What white women’s votes for Roy Moore mean
Despite the accusations of sexual assault and molestation made against Alabama Republican candidate for U.S. Senate Roy Moore, as well as the racist and anti-semitic comments he made — like his claim that America was great during slavery — nearly two-thirds of white women voted for him. While Democratic candidate Doug Jones ultimately won the special Senate election this month, many feminists are wondering how so many white women could support a candidate like Moore.
The answer can perhaps be found by examining one of Roy Moore’s primary defense strategies against allegations during his campaign: his wife, Kayla Moore. Moore blamed liberal institutions for smearing her husband. For example, at one event in Montgomery, Alabama, Moore framed the accusations of her husband’s misconduct as a partisan issue: She claimed that the accusations against her husband came from liberals in the media, the Democratic National Committee, and even the Human Rights Campaign. In doing so, Moore conveniently discounted the greater narrative of harassment revelations emerging in a number of other industries that were playing out in the media at the time, and failed to acknowledge that the issue of sexual misconduct transcends partisan lines.
Moore also attempted to defend her husband’s racist and anti-semitic remarks. At Roy Moore’s final campaign rally, Kayla claimed that the white couple “have many friends that are black” and said that “one of our attorneys is a Jew.” Instead of addressing the complex set of issues minorities in the Alabama electorate, let alone the greater United States, face, Moore used claims of personal friendship to deter concerns about how racist attitudes might affect her husband’s policies or votes. Friendships do virtually nothing to address the institutionalized discrimination the black community in Alabama and the United States at large face. Having a black friend does not change that Roy Moore actually praised the very institution that originally perpetuated racial inequality in the United States.
When the election results rolled in, it became clear that perhaps Kayla’s defense was reflective of something more than a wife trying to support her husband, but in fact a broader attitude held by women like Kayla in Alabama — and, indeed, white women in America. The pattern that emerged in Alabama was reminiscent of the 2016 election. Over half of white American women voted for a presidential candidate who also has been accused of sexual assault and has made racist remarks. Meanwhile, 98 percent of Black women in Alabama voted for Jones, and black women overwhelmingly voted for 2016 Democratic presidential candidate Hillary Clinton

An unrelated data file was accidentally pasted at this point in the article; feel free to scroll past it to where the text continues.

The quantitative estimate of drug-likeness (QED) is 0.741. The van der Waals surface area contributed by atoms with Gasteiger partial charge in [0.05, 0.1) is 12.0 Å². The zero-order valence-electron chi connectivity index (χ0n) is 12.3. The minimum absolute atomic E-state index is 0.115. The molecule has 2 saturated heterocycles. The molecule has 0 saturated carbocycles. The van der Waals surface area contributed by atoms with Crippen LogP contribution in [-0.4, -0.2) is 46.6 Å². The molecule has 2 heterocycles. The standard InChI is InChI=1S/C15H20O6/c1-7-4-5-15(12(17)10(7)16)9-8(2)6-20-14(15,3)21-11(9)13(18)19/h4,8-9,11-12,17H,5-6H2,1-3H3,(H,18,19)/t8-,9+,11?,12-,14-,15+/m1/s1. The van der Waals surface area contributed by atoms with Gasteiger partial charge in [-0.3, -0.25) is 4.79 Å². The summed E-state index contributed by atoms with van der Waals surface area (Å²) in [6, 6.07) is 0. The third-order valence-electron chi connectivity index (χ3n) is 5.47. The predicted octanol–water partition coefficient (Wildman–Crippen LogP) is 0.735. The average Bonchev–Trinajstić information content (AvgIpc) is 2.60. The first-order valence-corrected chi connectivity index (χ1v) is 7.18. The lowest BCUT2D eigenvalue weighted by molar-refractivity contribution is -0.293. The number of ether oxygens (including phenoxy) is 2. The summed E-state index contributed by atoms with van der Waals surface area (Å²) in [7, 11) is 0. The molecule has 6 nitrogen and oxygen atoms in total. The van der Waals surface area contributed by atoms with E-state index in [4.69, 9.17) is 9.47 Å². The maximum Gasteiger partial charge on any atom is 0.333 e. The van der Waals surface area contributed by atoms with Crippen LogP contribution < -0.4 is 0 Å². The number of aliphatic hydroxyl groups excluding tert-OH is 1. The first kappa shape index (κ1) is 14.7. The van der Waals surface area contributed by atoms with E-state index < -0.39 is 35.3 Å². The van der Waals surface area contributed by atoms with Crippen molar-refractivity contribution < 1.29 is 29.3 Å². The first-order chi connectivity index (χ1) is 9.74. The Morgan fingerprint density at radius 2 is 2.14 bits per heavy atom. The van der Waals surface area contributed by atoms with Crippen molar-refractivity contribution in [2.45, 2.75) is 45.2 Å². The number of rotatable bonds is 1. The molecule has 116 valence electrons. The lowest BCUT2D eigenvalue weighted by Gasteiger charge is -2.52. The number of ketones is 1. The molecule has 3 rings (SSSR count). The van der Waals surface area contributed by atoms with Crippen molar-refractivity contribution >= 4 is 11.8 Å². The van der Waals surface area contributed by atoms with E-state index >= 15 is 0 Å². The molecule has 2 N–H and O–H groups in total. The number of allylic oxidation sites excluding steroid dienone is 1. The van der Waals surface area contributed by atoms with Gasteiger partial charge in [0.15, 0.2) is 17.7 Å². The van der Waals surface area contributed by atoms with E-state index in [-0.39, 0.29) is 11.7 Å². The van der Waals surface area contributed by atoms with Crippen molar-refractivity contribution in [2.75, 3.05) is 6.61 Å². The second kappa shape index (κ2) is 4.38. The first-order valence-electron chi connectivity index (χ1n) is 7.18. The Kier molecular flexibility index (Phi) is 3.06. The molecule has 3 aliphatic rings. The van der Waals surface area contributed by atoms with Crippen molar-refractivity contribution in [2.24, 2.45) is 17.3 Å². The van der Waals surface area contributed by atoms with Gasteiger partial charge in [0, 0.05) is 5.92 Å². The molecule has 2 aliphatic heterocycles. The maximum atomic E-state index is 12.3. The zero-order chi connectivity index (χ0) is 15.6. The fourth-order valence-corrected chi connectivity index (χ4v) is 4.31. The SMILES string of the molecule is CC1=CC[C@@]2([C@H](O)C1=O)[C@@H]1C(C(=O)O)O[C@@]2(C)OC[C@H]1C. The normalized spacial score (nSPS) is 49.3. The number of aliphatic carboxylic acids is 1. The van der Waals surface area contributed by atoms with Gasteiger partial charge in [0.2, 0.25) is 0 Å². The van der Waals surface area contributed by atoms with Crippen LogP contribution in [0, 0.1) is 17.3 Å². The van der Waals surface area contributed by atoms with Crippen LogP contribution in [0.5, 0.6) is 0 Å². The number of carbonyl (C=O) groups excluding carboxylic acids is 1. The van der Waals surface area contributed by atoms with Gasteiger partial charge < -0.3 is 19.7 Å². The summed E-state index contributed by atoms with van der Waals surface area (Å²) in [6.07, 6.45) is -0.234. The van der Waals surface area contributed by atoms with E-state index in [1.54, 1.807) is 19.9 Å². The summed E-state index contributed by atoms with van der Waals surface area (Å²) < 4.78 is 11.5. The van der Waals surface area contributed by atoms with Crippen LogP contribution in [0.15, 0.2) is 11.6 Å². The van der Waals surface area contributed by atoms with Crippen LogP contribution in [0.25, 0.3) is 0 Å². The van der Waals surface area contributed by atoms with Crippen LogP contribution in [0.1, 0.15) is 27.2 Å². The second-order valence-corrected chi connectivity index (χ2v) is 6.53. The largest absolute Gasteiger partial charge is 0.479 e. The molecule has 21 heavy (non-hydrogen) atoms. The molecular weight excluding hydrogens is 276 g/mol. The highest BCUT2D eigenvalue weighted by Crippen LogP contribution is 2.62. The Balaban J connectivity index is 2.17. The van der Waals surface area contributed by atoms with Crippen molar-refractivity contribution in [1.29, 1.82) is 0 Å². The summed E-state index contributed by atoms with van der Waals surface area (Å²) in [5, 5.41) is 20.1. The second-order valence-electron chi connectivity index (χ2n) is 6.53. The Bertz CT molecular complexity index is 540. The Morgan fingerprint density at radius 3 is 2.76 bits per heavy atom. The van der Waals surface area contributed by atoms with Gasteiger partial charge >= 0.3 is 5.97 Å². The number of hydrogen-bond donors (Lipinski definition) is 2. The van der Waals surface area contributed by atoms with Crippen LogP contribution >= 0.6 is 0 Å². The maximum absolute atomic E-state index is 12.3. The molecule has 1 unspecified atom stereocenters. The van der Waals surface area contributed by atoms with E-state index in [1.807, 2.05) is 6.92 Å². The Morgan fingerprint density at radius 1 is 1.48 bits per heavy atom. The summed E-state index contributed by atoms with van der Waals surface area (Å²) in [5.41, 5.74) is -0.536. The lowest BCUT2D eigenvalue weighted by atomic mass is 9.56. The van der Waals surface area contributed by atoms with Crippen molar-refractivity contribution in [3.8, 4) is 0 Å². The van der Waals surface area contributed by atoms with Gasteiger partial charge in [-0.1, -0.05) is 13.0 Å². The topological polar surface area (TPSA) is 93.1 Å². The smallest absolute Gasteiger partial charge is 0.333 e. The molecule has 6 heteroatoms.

It’s clear we can no longer ignore how the intersection of race and gender plays an essential role in the choices American women make in terms of their support for political candidates. While many thought the accusations of sexual assault would dissuade the majority of all women from voting for Jones — more female Alabama voters said allegations of sexual misconduct by Roy Moore were true than said it was false — it did not.
As depressing as this revelation about white women voters is, however, this election also revealed some hope: Alabama voters ages 18 to 44 supported Jones over Moore by a roughly 20-point margin. This general trend suggests a shift — perhaps Jones will usher in a new era in Alabama. "Old Alabama is nothing but divisive politics, demagogues that try to divide us,” Jones told CBS News after winning the election. “I am here for all people. And Alabama is changing. Alabama is getting more diverse every day. … That's the new Alabama."
Ultimately, while Roy Moore’s loss could signal a potential cultural shift in which voters no longer support white men who abuse their power, there’s only way to ensure the creation of a new Alabama and, hopefully, new United States of America. Not only do we have to continue to vote in every election, from special Senate elections to the next presidential one, but we all need to vote in a way that benefits us all — and that includes white women standing up for their own rights as well as others.
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